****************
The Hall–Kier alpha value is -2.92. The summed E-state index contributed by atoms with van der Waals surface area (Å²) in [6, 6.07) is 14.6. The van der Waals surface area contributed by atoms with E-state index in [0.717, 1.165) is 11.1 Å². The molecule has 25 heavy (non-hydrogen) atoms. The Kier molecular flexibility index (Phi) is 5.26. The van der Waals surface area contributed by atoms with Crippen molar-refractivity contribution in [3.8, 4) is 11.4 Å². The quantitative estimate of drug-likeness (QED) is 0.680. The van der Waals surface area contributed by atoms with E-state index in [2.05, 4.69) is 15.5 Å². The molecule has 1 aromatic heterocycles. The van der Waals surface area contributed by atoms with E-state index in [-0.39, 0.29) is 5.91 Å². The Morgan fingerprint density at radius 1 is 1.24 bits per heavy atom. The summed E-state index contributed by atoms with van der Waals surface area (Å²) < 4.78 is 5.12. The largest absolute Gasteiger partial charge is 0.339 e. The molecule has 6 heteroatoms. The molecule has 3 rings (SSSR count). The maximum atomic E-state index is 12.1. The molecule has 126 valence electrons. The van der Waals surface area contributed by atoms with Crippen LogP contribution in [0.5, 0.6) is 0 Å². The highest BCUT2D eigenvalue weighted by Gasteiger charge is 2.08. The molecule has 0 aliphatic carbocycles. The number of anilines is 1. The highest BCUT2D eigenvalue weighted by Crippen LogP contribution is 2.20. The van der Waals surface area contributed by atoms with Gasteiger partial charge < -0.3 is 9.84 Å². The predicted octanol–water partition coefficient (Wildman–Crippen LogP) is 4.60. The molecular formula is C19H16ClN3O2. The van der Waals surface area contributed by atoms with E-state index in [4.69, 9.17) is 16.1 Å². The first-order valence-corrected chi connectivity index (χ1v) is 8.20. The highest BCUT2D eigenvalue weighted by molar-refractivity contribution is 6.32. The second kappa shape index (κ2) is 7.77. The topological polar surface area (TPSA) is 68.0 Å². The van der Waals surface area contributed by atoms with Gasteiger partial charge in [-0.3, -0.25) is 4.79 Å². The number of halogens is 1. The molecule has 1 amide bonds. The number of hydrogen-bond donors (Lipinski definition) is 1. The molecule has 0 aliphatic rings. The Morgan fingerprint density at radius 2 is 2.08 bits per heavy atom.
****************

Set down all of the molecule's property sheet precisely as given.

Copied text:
The Hall–Kier alpha value is -2.92. The summed E-state index contributed by atoms with van der Waals surface area (Å²) in [6, 6.07) is 14.6. The van der Waals surface area contributed by atoms with E-state index in [0.717, 1.165) is 11.1 Å². The molecule has 25 heavy (non-hydrogen) atoms. The Kier molecular flexibility index (Phi) is 5.26. The van der Waals surface area contributed by atoms with Crippen molar-refractivity contribution in [3.8, 4) is 11.4 Å². The quantitative estimate of drug-likeness (QED) is 0.680. The van der Waals surface area contributed by atoms with E-state index in [2.05, 4.69) is 15.5 Å². The molecule has 1 aromatic heterocycles. The van der Waals surface area contributed by atoms with E-state index in [-0.39, 0.29) is 5.91 Å². The Morgan fingerprint density at radius 1 is 1.24 bits per heavy atom. The summed E-state index contributed by atoms with van der Waals surface area (Å²) < 4.78 is 5.12. The largest absolute Gasteiger partial charge is 0.339 e. The molecule has 6 heteroatoms. The molecule has 3 rings (SSSR count). The maximum atomic E-state index is 12.1. The molecule has 126 valence electrons. The van der Waals surface area contributed by atoms with Crippen LogP contribution in [0.5, 0.6) is 0 Å². The highest BCUT2D eigenvalue weighted by Gasteiger charge is 2.08. The molecule has 0 aliphatic carbocycles. The number of anilines is 1. The highest BCUT2D eigenvalue weighted by Crippen LogP contribution is 2.20. The van der Waals surface area contributed by atoms with Gasteiger partial charge < -0.3 is 9.84 Å². The predicted octanol–water partition coefficient (Wildman–Crippen LogP) is 4.60. The molecular formula is C19H16ClN3O2. The van der Waals surface area contributed by atoms with E-state index in [4.69, 9.17) is 16.1 Å². The first-order valence-corrected chi connectivity index (χ1v) is 8.20. The highest BCUT2D eigenvalue weighted by molar-refractivity contribution is 6.32. The second kappa shape index (κ2) is 7.77. The topological polar surface area (TPSA) is 68.0 Å². The van der Waals surface area contributed by atoms with Gasteiger partial charge in [-0.3, -0.25) is 4.79 Å². The number of halogens is 1. The molecule has 1 amide bonds. The number of hydrogen-bond donors (Lipinski definition) is 1. The molecule has 0 aliphatic rings. The Morgan fingerprint density at radius 2 is 2.08 bits per heavy atom.